Blessed Carlo Acutis Event

Saturday, 17 June 2023

St Columba

Tobit 11.5-17; Psalm 145; Mark 12.35-37

Columba, or Colmcille (in Gaelic, literally, ‘church dove’; legendarily this title supplanted his given birth name, Adomnan, which means ‘fox’), was born around 521 in Gartan, County Donegal. On his father’s side he is claimed to be the great-great grandson of Niall, a 5th Century Irish high King. Columba entered the monastery at Clonard, then governed by Finnian, himself a disciple of St David. Columba was a striking figure of great stature and powerful build, with a loud, melodious voice which could be heard from one hilltop to another. He founded monasteries at Derry, Durrow and Kells but felt compelled to leave Ireland as an act of penance around 563. With twelve companions he travelled in a wicker currach covered with leather. They settled on the Isle of Iona, just off the Isle of Mull, and from this base they spread Celtic Christianity throughout the northern Pictish kingdoms. The monastery on Iona became a significant school for missionaries. Most of the notable personages of the 7th Century Anglo-Saxon explosion of spirituality were products of this remarkable Christian centre. Columba himself was renowned as a man of letters. Three Medieval Latin hymns are attributed to him, and he is credited with transcribing over 300 books. According to traditional sources he died on Sunday 9 June 597 and was buried by his monks in the Abbey he had founded on Iona. In 849, after the abbey had suffered numerous pagan raids, his relics were removed and divided between Ireland and Scotland.

Thursday of Week 9 Per Annum

Tobit 6.10-11; 7.1,9-14; 8.4-9; Ps 127; Mk 12.28-34

he scribes of 1st Century Judaism had knowledge of the law and could draft legal documents (contracts for marriage, divorce, loans, inheritance, mortgages, the sale of land, and the like). Every village had at least one scribe. We can presume that some Pharisees were also scribes, but in general the Pharisees were more often small landowners and tradesmen rather than professional scribes.

St Mark generally makes the scribes the primary opponents of Jesus; St Matthew’s Gospel alters many of these references to make the Pharisees Jesus’ principal adversaries. [Cf Matthew 22.34] Strikingly, though, the scribe who is Jesus’ interlocutor in this passage ends the encounter with a commendation of Jesus, and Jesus declares of him that he is ‘not far from the kingdom of God’. Neither Matthew nor Luke [cf 20.39] include this mutual exchange of approbation. Though Jewish legal experts may well have questioned and contradicted some of Jesus’ interpretations of the Mosaic law, it is notable that Jesus is never charged with an explicit legal offence. Jesus’ crucifixion doesn’t take place in Galilee, where he did most of his teaching, but in Jerusalem, where he appeared to be a threat to the equilibrium between the Temple priests and the occupying power.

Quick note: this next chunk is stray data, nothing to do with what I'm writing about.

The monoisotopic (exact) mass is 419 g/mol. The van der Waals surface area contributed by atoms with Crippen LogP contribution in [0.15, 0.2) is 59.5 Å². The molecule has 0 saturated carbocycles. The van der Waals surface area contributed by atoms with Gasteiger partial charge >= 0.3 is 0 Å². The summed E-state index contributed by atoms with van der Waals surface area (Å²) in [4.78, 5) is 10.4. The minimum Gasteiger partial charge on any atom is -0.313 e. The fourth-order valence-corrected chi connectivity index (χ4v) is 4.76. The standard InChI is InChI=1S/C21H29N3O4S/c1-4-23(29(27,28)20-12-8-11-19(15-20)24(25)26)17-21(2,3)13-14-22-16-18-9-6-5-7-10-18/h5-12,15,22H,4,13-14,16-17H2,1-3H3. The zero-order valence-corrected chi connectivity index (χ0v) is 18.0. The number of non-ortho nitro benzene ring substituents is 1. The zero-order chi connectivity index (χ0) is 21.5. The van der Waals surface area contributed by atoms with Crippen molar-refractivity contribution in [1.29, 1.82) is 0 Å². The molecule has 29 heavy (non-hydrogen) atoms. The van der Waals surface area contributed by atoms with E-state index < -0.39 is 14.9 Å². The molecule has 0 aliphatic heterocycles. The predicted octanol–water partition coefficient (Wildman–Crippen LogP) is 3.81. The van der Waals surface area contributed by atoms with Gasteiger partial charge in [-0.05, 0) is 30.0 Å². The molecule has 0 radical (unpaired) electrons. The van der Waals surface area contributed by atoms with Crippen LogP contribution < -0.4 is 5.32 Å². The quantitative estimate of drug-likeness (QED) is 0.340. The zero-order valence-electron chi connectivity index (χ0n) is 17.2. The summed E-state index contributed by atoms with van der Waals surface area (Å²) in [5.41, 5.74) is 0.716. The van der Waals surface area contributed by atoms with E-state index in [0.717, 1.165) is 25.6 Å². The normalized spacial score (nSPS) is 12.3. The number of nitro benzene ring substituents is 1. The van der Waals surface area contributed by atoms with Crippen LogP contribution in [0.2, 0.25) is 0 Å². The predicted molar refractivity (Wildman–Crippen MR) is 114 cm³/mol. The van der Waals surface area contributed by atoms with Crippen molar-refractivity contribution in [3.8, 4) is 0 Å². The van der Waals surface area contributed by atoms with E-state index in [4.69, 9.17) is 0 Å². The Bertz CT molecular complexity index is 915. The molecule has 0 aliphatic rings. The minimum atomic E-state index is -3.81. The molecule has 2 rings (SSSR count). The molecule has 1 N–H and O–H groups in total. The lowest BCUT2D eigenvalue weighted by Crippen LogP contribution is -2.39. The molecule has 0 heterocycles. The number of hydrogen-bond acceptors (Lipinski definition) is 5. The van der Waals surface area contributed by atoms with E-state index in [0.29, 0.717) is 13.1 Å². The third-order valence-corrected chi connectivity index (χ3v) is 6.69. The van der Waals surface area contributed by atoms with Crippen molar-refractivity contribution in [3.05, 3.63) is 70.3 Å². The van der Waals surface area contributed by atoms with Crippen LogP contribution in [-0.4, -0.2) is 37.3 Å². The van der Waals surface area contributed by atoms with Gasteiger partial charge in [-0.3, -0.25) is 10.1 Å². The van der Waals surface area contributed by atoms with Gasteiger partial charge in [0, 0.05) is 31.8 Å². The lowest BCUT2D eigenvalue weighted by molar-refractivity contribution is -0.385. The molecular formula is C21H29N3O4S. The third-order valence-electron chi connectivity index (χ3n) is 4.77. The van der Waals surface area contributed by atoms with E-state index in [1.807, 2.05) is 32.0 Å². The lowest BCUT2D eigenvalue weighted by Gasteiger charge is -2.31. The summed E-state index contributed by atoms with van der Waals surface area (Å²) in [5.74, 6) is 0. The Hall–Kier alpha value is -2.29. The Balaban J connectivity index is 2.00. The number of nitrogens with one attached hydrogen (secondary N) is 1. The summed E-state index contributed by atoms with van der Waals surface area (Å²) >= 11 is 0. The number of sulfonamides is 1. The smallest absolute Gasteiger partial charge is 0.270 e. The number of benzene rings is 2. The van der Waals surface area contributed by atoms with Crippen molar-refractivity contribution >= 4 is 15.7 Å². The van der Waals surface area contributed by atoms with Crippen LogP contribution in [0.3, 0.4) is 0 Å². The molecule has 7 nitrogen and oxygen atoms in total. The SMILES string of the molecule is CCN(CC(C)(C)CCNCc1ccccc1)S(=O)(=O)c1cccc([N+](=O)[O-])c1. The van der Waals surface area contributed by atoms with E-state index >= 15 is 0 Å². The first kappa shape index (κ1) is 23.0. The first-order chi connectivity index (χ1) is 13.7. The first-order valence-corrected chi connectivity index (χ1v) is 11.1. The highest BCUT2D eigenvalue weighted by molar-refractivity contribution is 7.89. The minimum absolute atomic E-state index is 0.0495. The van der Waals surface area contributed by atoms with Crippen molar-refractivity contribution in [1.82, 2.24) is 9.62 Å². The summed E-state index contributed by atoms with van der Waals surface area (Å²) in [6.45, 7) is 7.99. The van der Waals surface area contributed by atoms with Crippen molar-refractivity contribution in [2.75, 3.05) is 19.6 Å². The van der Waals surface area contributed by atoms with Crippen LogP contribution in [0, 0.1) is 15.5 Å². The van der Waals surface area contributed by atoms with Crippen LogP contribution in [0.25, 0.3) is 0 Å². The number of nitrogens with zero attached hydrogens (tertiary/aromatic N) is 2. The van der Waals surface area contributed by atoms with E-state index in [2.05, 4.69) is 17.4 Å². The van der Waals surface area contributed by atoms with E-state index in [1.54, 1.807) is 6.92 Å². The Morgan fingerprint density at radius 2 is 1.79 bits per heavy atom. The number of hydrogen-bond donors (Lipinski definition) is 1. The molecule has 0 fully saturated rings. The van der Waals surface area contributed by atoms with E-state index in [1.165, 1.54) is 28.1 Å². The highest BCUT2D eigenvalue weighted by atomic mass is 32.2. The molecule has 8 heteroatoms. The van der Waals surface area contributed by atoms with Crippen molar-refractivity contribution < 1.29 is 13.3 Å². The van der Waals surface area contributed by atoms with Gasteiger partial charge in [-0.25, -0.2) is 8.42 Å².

Wednesday of 9th Week Per Annum

Tobit 3.1-11, 16-17; Psalm 24; Mark 12.18-27

The Sadducees were the hereditary priests, with the responsibility of conducting sacrifices, of the Jerusalem Temple; their name comes from Zadok, who famously anointed Solomon king. They were aristocrats with high social status, and they were the confidants of the occupying Roman government. Religiously they might be described as conservative, and though it is anachronistic to speak of ‘canonical scripture’ during this period, they esteemed the Torah, the books of Moses, but not the later prophetic writings. Jesus has relatively little to do with the Sadducees, until they and the Pharisees concluded that they should cooperate with each other in giving up Jesus to the Roman authorities. [John 11.45-50]

St Norbert

Tobit 2.9-14; Psalm 111; Mark 12.13-17

Norbert was born around 1080 in Xanten (today in the state of North Rhine-Westphalia in Germany). He lived at court until the age of 35 when, following an accident, he experienced a conversion of heart. He was ordained a priest and shortly thereafter, in 1019, at the Council of Reims, Pope Callixtus II asked him to found a new religious order in the ancient Diocese of Laon in France. The Premonstratensians (sometimes known as Norbertines), came into existence on Christmas Day of 1020. Members of the order aren’t monks but canons regular, their work involving preaching and the exercise of pastoral ministry, mostly in parishes. The sustaining dynamic of Norbertine communities is devotion to the Blessed Sacrament. (Later a companion female order, known as canonesses, was added.)

The austerities of Cistercian life were from the first incorporated into Norbertine life. So strict was the discipline that it killed the first three of St Norbert’s disciples! Nonetheless the order grew quickly throughout western Europe: there were 9 houses in 1126; by the mid-14th Century there were 1300 houses for men and another 400 for women.

In 1126 Norbert was appointed Archbishop of Magdeburg, where he reformed the clergy, defended orthodoxy and promoted the unity and liberty of the Church. He died there in 1134.